What is a preliminary economic assessment? Here’s a look at the information they include and why they’re a crucial part of the mining process.
Investors interested in the resource sector will find that there are many key terms they need to learn. Knowing what a preliminary economic assessment (PEA) is will help new market participants better understand company news and mining projects.
A PEA is defined as a study that includes an economic analysis of the potential viability of a project’s mineral resources. PEAs are completed before a prefeasibility and feasibility study and are an important step in determining whether a company should develop a project.
Read on for a more in-depth look at the information PEAs include and why they are a crucial part of the exploration and mining process.
What is a preliminary economic assessment?
Before a project becomes a mine, several technical studies must be completed on a deposit. As mentioned, putting a PEA together is one of the first steps in the process, with a prefeasibility and feasibility study following.
All of these studies analyze and assess the same geological, engineering and economic factors; however, they include significantly different levels of detail and precision.
For example, unlike a prefeasibility or feasibility study, PEAs, which are also sometimes referred to as scoping studies, may contain results of testing that are based on inferred mineral resources.
That means the information on resource quantity and grade that they include may be based on limited information and sampling.
PEAs must be presented in the form of a technical report, or must be supported by a technical report. In some cases, the technical report must be independent.
What’s in a preliminary economic assessment?
As noted, the purpose of a PEA is to evaluate a project’s economic viability. Generally, PEAs will include base case information on the associated with bringing the project into production, an estimate of how the mine will operate once it is built and how much metal and money it will produce.
The PEA helps companies understand and associated with a project. The study can be part of exploration with both open-pit mining and underground mining.
More specifically, a PEA tends to have information on pre-production capital costs, life-of-mine sustaining capital, mine life and cash flow, as well as details on processing and production methods and rates.
PEAs also include information on project economics at various metal prices. For example, in its 2013 PEA for the Yaramoko gold project, Roxgold (TSX:ROXG,OTC Pink:ROGFF) outlined how the project will perform before and after tax in three different gold price scenarios:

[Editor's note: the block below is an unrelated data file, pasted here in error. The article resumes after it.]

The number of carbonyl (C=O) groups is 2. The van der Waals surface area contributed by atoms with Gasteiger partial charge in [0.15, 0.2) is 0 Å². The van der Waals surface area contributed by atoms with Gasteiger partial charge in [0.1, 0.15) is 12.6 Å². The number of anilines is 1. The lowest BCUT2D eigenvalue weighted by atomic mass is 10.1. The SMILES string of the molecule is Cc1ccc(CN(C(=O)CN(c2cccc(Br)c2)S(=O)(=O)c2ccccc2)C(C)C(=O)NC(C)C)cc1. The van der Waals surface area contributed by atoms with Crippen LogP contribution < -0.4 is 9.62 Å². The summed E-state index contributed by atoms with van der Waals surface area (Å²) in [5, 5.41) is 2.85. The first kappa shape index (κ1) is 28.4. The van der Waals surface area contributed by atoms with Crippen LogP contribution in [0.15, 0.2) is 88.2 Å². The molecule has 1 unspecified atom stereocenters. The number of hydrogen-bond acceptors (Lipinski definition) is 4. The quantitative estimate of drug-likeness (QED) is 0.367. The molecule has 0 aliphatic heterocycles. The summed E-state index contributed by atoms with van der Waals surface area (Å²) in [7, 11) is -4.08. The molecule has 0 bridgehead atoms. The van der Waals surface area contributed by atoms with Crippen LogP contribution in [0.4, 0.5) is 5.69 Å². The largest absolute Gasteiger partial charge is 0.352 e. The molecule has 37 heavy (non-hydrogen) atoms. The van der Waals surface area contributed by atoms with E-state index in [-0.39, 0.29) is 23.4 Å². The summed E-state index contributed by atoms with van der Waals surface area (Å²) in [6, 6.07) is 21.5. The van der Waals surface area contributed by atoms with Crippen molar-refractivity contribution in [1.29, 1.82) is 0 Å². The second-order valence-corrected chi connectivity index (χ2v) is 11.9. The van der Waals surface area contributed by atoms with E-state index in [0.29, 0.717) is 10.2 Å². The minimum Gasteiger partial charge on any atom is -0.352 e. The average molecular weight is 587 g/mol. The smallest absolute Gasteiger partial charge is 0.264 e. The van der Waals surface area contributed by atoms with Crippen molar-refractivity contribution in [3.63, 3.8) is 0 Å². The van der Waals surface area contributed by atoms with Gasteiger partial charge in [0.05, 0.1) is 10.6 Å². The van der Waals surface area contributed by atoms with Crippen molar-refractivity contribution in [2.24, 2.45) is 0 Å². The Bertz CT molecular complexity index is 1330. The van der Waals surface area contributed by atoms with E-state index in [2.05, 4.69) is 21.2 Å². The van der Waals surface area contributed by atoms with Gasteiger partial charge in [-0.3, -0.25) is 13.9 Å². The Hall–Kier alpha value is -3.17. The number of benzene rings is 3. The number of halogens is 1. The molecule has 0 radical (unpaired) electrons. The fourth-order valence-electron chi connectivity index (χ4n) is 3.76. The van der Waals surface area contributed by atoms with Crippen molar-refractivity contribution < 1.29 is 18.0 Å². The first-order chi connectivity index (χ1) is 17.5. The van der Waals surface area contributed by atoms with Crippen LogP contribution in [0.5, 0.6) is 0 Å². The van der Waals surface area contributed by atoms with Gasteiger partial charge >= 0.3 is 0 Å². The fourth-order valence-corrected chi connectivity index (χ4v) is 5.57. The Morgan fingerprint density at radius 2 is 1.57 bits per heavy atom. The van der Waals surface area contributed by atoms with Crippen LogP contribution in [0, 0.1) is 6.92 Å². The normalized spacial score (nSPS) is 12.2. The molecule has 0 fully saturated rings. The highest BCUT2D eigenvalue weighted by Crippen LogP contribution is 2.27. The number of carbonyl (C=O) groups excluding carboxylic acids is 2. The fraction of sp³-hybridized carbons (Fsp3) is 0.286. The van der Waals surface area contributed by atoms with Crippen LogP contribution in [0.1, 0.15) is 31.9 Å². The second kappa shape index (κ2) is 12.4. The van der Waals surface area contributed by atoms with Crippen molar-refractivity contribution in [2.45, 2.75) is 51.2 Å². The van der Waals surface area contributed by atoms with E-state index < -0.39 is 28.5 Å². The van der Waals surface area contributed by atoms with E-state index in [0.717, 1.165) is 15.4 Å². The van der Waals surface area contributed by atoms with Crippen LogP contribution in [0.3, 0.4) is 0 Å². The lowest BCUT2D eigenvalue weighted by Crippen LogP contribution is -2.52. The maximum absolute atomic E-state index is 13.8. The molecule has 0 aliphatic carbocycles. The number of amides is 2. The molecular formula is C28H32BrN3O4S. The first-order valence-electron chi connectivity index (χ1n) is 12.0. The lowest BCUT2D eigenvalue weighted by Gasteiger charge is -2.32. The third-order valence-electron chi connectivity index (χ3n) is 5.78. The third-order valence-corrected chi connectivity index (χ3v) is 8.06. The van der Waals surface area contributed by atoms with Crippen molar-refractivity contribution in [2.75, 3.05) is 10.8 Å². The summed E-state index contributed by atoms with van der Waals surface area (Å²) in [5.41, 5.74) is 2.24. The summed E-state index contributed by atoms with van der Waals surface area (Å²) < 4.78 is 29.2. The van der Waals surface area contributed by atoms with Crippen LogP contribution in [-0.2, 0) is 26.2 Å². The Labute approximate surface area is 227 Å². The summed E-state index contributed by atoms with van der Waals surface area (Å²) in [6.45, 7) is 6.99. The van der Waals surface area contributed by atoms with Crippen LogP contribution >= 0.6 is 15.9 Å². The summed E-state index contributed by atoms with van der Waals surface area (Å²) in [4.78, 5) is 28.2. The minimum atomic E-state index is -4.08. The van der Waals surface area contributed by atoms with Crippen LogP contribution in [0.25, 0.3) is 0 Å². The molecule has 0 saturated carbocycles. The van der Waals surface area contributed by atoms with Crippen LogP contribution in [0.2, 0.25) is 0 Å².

Chart via Roxgold.
What comes after a preliminary economic assessment?
After producing a positive PEA, a company can then move on to prefeasibility and feasibility studies. As explained, these studies look at the same geological, engineering and economic factors, but at a higher level of detail and precision.
These studies can help determine things such as operating costs and potential tonnes to be mined for commodities such as precious metals and base metals. They can also offer insight into the average grade of the resources that will eventually be mined or how many ounces or tonnes per day could come from the asset and at what metal prices.
Prefeasibility studies also take into account other key factors that could impact a project, such as community issues, geographic obstacles and permit challenges. They should include multiple options for tackling different issues.
Once a prefeasability study has been reviewed and approved, companies then move onto the feasibility study, which includes fewer assumptions and harder facts.
Feasibility studies contain similar content, but are much more accurate than prefeasibility studies in their assumptions and require more resources to conduct. These studies are intended to evaluate if a mineral reserve can be mined effectively and if it will be profitable.
Detailed mining feasibility studies are also used as the basis for a project’s capital estimates, operating costs and overall economic viability.
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Securities Disclosure: I, Nicole Rashotte, hold no direct investment interest in any company mentioned in this article.